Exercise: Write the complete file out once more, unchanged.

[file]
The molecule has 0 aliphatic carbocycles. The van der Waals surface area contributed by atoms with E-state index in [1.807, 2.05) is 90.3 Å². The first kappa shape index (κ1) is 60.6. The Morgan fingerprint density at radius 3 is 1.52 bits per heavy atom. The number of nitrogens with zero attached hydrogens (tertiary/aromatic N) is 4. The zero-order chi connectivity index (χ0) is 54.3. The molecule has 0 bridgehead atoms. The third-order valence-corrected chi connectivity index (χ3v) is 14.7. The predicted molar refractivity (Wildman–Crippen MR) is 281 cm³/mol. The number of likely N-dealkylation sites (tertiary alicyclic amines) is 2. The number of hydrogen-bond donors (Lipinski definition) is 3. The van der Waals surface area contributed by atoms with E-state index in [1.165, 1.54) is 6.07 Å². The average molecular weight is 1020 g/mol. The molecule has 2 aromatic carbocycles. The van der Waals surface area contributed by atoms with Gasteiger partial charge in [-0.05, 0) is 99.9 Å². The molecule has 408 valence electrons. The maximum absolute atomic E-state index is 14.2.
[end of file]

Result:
The molecule has 0 aliphatic carbocycles. The van der Waals surface area contributed by atoms with E-state index in [1.807, 2.05) is 90.3 Å². The first kappa shape index (κ1) is 60.6. The Morgan fingerprint density at radius 3 is 1.52 bits per heavy atom. The number of nitrogens with zero attached hydrogens (tertiary/aromatic N) is 4. The zero-order chi connectivity index (χ0) is 54.3. The molecule has 0 bridgehead atoms. The third-order valence-corrected chi connectivity index (χ3v) is 14.7. The predicted molar refractivity (Wildman–Crippen MR) is 281 cm³/mol. The number of likely N-dealkylation sites (tertiary alicyclic amines) is 2. The number of hydrogen-bond donors (Lipinski definition) is 3. The van der Waals surface area contributed by atoms with E-state index in [1.165, 1.54) is 6.07 Å². The average molecular weight is 1020 g/mol. The molecule has 2 aromatic carbocycles. The van der Waals surface area contributed by atoms with Gasteiger partial charge in [-0.05, 0) is 99.9 Å². The molecule has 408 valence electrons. The maximum absolute atomic E-state index is 14.2.